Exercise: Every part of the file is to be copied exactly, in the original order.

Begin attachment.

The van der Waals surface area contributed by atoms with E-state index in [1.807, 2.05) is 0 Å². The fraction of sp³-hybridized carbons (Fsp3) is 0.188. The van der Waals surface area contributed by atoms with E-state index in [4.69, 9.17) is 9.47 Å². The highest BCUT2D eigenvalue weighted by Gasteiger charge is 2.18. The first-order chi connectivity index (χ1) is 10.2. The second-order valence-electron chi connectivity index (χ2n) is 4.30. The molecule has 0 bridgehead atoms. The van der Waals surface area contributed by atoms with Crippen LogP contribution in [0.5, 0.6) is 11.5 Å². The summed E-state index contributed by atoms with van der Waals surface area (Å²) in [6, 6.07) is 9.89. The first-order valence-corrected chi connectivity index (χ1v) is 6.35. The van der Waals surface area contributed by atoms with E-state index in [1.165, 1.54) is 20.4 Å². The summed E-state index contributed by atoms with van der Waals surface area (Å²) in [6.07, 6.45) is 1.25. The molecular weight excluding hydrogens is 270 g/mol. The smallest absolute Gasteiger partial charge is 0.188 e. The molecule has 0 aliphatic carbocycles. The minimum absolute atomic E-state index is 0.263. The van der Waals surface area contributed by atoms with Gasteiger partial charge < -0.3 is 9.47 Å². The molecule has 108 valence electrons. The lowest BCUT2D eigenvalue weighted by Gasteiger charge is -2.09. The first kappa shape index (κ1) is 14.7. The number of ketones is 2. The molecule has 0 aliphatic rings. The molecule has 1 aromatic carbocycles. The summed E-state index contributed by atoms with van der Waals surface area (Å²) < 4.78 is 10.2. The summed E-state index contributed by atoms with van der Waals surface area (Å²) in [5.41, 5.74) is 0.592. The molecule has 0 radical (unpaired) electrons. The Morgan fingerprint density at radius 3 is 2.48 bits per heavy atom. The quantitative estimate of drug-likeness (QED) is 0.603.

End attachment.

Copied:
The van der Waals surface area contributed by atoms with E-state index in [1.807, 2.05) is 0 Å². The fraction of sp³-hybridized carbons (Fsp3) is 0.188. The van der Waals surface area contributed by atoms with E-state index in [4.69, 9.17) is 9.47 Å². The highest BCUT2D eigenvalue weighted by Gasteiger charge is 2.18. The first-order chi connectivity index (χ1) is 10.2. The second-order valence-electron chi connectivity index (χ2n) is 4.30. The molecule has 0 bridgehead atoms. The van der Waals surface area contributed by atoms with Crippen LogP contribution in [0.5, 0.6) is 11.5 Å². The summed E-state index contributed by atoms with van der Waals surface area (Å²) in [6, 6.07) is 9.89. The first-order valence-corrected chi connectivity index (χ1v) is 6.35. The van der Waals surface area contributed by atoms with E-state index in [1.165, 1.54) is 20.4 Å². The summed E-state index contributed by atoms with van der Waals surface area (Å²) in [6.07, 6.45) is 1.25. The molecular weight excluding hydrogens is 270 g/mol. The smallest absolute Gasteiger partial charge is 0.188 e. The molecule has 0 aliphatic carbocycles. The minimum absolute atomic E-state index is 0.263. The van der Waals surface area contributed by atoms with Gasteiger partial charge < -0.3 is 9.47 Å². The molecule has 108 valence electrons. The lowest BCUT2D eigenvalue weighted by Gasteiger charge is -2.09. The first kappa shape index (κ1) is 14.7. The number of ketones is 2. The molecule has 0 aliphatic rings. The molecule has 1 aromatic carbocycles. The summed E-state index contributed by atoms with van der Waals surface area (Å²) < 4.78 is 10.2. The summed E-state index contributed by atoms with van der Waals surface area (Å²) in [5.41, 5.74) is 0.592. The molecule has 0 radical (unpaired) electrons. The Morgan fingerprint density at radius 3 is 2.48 bits per heavy atom. The quantitative estimate of drug-likeness (QED) is 0.603.